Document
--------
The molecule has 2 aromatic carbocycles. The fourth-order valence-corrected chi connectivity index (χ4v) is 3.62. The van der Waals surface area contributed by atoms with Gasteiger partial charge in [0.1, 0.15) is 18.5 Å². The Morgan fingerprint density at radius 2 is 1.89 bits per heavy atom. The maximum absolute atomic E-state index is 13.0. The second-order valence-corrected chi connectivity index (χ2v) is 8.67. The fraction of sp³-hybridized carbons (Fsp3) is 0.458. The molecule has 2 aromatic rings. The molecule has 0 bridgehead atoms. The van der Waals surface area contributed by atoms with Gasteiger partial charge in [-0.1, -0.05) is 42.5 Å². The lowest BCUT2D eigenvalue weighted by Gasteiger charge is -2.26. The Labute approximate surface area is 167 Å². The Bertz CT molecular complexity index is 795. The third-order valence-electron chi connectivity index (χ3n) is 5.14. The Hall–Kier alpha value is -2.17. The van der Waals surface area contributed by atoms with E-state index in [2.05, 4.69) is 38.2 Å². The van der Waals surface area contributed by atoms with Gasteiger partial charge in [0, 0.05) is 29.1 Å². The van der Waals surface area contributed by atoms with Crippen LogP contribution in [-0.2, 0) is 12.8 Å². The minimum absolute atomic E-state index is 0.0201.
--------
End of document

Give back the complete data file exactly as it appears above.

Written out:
The molecule has 2 aromatic carbocycles. The fourth-order valence-corrected chi connectivity index (χ4v) is 3.62. The van der Waals surface area contributed by atoms with Gasteiger partial charge in [0.1, 0.15) is 18.5 Å². The Morgan fingerprint density at radius 2 is 1.89 bits per heavy atom. The maximum absolute atomic E-state index is 13.0. The second-order valence-corrected chi connectivity index (χ2v) is 8.67. The fraction of sp³-hybridized carbons (Fsp3) is 0.458. The molecule has 2 aromatic rings. The molecule has 0 bridgehead atoms. The van der Waals surface area contributed by atoms with Gasteiger partial charge in [-0.1, -0.05) is 42.5 Å². The lowest BCUT2D eigenvalue weighted by Gasteiger charge is -2.26. The Labute approximate surface area is 167 Å². The Bertz CT molecular complexity index is 795. The third-order valence-electron chi connectivity index (χ3n) is 5.14. The Hall–Kier alpha value is -2.17. The van der Waals surface area contributed by atoms with E-state index in [2.05, 4.69) is 38.2 Å². The van der Waals surface area contributed by atoms with Gasteiger partial charge in [0, 0.05) is 29.1 Å². The van der Waals surface area contributed by atoms with Crippen LogP contribution in [-0.2, 0) is 12.8 Å². The minimum absolute atomic E-state index is 0.0201.